rsadeghi asked about 2 years ago

    Thank you for your input Oshawa’s waterfront and we are happy to provide you with an update. City staff are working diligently to advance the City’s obligations under the Harbour Settlement Agreement. This includes remediating the lands at the Harbour to a standard that will allow public access to the lands. In 2016, the City issued a Request For Expressions of Interest (RFEOI) to develop a marina at the harbour and continue to advance this objective. City staff continue to review the submissions to the RFEOI and will report back to Council once the review is complete. In addition, the City has pre-zoned the lands on the north side of Harbour Road for residential development. 

  • Looking for the outcome of the residential solar power study. Also looking for where the costs came out of the city budget.

    Pug asked about 2 years ago

    Thank you for taking the time to provide your feedback. The solar-plus-storage systems project was a partnership between the Oshawa PUC and Tabuchi Electric (read the media release announcement); as such, the project was not funding through the City’s operating or capital budgets. For an update on the OPUC/Tabuchi project, please contact OPUC at 905-723-4623. 

  • Is there a Twitter, LinkedIn or Facebook group (some online platform) for citizens to freely talk among themselves on City of Oshawa (and Regional) budget matters? I see that there is a Live Q&A on Jan 5th, but this is still the city organizing the conversation. I am just looking to talk to other citizens (online) that would like to talk about budget concerns.

    @JamesIbbott asked about 2 years ago

    Thank you for your question. We are not aware of other online forums on the City budget. We do hope you join us on January 5 for the live Q&A (and yes, it is organized by the City of Oshawa).

  • The following question was submitted via the Budget Survey: "On the survey," question # 2 should also include: The management of record growth and the increased pressures on transit.

    about 2 years ago

    Thank you for completing our budget survey and for your input.

    The management of growth can be tied to “economic development and investment” in the survey.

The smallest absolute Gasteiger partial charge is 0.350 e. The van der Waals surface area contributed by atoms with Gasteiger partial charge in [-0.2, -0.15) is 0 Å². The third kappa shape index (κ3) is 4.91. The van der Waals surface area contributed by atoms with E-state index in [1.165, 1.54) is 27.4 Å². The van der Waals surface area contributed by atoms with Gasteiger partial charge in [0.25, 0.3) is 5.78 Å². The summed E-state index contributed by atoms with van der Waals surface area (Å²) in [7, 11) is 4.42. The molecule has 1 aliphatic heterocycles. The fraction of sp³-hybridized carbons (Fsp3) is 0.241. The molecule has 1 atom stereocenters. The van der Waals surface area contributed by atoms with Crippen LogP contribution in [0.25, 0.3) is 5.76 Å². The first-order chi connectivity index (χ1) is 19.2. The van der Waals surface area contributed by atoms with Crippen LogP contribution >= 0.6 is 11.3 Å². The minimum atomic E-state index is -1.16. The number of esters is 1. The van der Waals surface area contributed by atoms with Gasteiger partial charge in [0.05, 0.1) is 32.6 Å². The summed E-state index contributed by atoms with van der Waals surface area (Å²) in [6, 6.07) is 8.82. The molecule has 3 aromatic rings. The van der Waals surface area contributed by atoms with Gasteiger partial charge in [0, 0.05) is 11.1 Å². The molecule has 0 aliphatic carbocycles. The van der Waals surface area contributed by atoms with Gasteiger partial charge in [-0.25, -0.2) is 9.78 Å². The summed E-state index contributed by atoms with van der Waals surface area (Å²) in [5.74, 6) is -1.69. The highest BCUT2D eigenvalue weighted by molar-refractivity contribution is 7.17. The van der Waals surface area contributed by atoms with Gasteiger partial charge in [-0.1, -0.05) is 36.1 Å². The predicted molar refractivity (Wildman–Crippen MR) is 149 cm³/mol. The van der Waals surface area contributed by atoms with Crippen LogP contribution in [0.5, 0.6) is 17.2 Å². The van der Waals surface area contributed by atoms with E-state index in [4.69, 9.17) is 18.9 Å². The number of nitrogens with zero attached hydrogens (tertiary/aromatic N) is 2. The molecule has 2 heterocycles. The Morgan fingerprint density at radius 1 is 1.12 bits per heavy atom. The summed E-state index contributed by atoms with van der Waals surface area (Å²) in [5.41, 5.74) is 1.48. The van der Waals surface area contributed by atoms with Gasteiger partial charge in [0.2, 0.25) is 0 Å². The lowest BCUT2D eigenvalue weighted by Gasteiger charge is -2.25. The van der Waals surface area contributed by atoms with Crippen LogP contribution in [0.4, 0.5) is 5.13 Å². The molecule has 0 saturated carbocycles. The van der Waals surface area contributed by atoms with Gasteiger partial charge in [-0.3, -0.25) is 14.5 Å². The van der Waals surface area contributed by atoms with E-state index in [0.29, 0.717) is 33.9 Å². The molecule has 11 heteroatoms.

The responsibility of transit is with the Region of Durham and in the Regional budget. For more information, visit the Durham Region's webpage on property tax budgets

  • Why isn't the City of Oshawa being a leader in green energy and home development? There is a huge opportunity for this city to become a leader in Ontario and challenge developers to build better, environmentally and socially friendly subdivisions. Environmental clean up, renewable energy and environmental/community stewardship should have been a choice to direct my tax dollars towards on the telephone survey.

    TaraM asked about 2 years ago

    Thank you for taking time to provide your input.

    The Oshawa Strategic Plan identifies Environmental Responsibility as one of five goals that guide decisions made by the City in accordance with the guiding principles of sustainability and financial stewardship. To read more, visit http://www.oshawa.ca/city-hall/strategic-planning.asp.

    We are gathering all suggestions and will consider suggestions when developing future opportunities for budget feedback.


  • We (Oshawa) have the highest taxes almost anywhere in Canada. It always is a durham region increase and Oshawa increase. I feel the city should look within its programs /services to cutback. What is the city going to do when GM eventually pulls out of Oshawa which will affect many local businesses as well. Hopefully they have a plan. Hopefully no more Cullen Garden mini house fiascos in the future

    unhappy taxpayer112 asked about 2 years ago

    Thank you for your feedback and question. 

    The City’s Sector Analysis and Cluster Development Strategy reflects the community's evolving economic landscape and sets a new direction for economic development initiatives focusing on 5 key sectors that are emerging and positioned with high potential for continued growth. In addition to Advanced Manufacturing, the other sectors are Energy Generation; Health and Biosciences; Multimodal Transportation and Logistics; and Information Technologies. 

    Learn more and read the Development Strategy here: https://www.oshawa.ca/business-and-investment/reports-and-publications.asp